Tough justice or smart justice

While Johnson’s calls for 20,000 extra police officers could only just be heard over cries of “Get Brexit Done,” crime is a key component of the ‘national populism’ that Johnson embodies. One Ipsos Mori poll found that ‘law and order’ was the third most important issue for voters during the last election. Subsequent opinion polls consistently reached similar conclusions.

Professor Matthew Goodwin has pointed to the melding of a freer public purse and a more traditional social conservatism as the recipe for modern electoral success and Johnson’s landslide election victory on December 12th was a vindication of this as an electoral strategy. 

But others have suggested that we should stop seeing justice through the prism of punishment; there are five purposes of sentencing listed in statute: To reduce crime, punishment, rehabilitation and reform, protection of the public and reparations to victims.

One such proponent, David Gauke, in his final speech as Justice Secretary on 16 July 2019 suggested we need a smarter justice system: “I believe the public therefore expect the justice system to focus on rehabilitation to reduce the risk of subsequent offending – and the likelihood of them becoming a victim of crime … we need to punish for a purpose.”

Johnson’s manifesto for the last election seemed to steer away from this vision. It included adding 20,000 new police officers and 10,000 new prison spaces, fast-track hearings for knife offences and the removal of restrictions on the usage of stop and search, among others.

It is estimated that reoffending costs the taxpayer £15bn per year and many have called for the emulation of the ‘Scandinavian model,’ which has a high focus on rehabilitation over punishment.

For example, Norway’s incarceration rate is 72 per 100,000, about half of the UK’s 145 per 100,000. Reoffending rates are also far lower in Norway, at 20 per cent – compared to 75 per cent here in the UK, 39 per cent of which occur within the first 12 months of release.

Our overpopulated prisons are a far cry from those belonging to our Norwegian counterparts. Often viewed disdainfully as cushy and over-comfortable, in one of their newest maximum-security prisons, Halden, each inmate has their own cell, equipped with its own fridge, television and desk.

UK prisons are generally ugly concrete monoliths in which inmates can expect a small television with limited stations as a reward for good behaviour, with cells usually shared with another inmate. In 2019, the Howard League for Penal Reform found that three in five men’s prisons are holding  more people than they are certified to look after.

With an already overcrowded prison population, Johnson’s pledge to create an extra 10,000 prison spaces is inadequate as it fails to deal with the current overpopulation; 18,000 prisoners are already “crammed into cells holding too many people,” according to the Howard League for Penal Reform. This is without considering the potential impact that 20,000 extra police officers may have.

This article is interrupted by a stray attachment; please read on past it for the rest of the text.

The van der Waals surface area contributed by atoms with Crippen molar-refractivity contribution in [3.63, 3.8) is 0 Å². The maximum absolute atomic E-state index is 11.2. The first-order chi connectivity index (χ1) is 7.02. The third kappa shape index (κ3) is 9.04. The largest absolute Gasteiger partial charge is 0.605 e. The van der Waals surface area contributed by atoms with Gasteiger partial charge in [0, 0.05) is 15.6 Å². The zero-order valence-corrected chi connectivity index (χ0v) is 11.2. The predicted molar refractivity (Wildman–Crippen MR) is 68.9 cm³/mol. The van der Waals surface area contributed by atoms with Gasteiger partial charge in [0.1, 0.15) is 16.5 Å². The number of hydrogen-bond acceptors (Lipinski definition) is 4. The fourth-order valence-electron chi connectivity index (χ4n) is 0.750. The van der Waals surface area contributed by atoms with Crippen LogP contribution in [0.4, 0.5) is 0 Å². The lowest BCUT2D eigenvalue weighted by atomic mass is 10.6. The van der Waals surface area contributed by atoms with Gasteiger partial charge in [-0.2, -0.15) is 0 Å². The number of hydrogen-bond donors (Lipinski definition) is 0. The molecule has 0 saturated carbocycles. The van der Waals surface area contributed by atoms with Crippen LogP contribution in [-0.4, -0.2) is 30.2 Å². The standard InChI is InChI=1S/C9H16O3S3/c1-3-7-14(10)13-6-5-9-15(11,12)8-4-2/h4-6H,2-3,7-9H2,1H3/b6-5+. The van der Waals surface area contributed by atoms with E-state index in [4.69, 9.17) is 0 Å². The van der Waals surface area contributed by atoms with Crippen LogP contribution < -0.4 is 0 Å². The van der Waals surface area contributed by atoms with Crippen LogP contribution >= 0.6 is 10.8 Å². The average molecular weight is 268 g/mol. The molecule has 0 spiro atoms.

It seems Johnson’s policy concerning police officers and prison spaces is focusing on one aspect of the justice system without addressing another.

Nick Hardwick, professor of Criminal Justice at Royal Holloway University said: “Smart justice would recognise that the criminal justice system is just that – a system. Pump demand into the front end of the system through more police and longer sentences without increasing capacity further down the line and pressure will build – to bursting point.

“One part of the system cannot be fixed in isolation; it needs a system-wide approach.”

Boris Johnson, using his column in The Daily Telegraph previously suggested that allowing prisoners to be released on temporary licence was “criminally stupid,” when, in fact, the government’s own analysis shows that this practise reduces reoffending rates. 

In May 2019, it was announced that the policy of release on temporary licence (RTL) was to be expanded, so more prisoners could be released for work, education or to see loved ones in a drive to reduce reoffending rates.

It is doubtful whether this practise will continue under Johnson’s government but more attention should be payed to the efficacy of policies like RTL and less to their aesthetics.

The Criminal Justice Alliance said that the issues in the justice system go beyond legislation and require “change from within.” Many public services, such as the NHS, they said, have “a tradition of involving and employing people with a lived experience.

“In this respect the criminal justice sector is behind the curve.”

They suggested that the benefits of lived experience include “employee motivation,” “empathy and compassion” and a “connection to the community.”

So, while legislating change in criminal justice is rightly a big area of concern for any government, it is also important to recognise that comprehensive reform of a broken system goes beyond policy.

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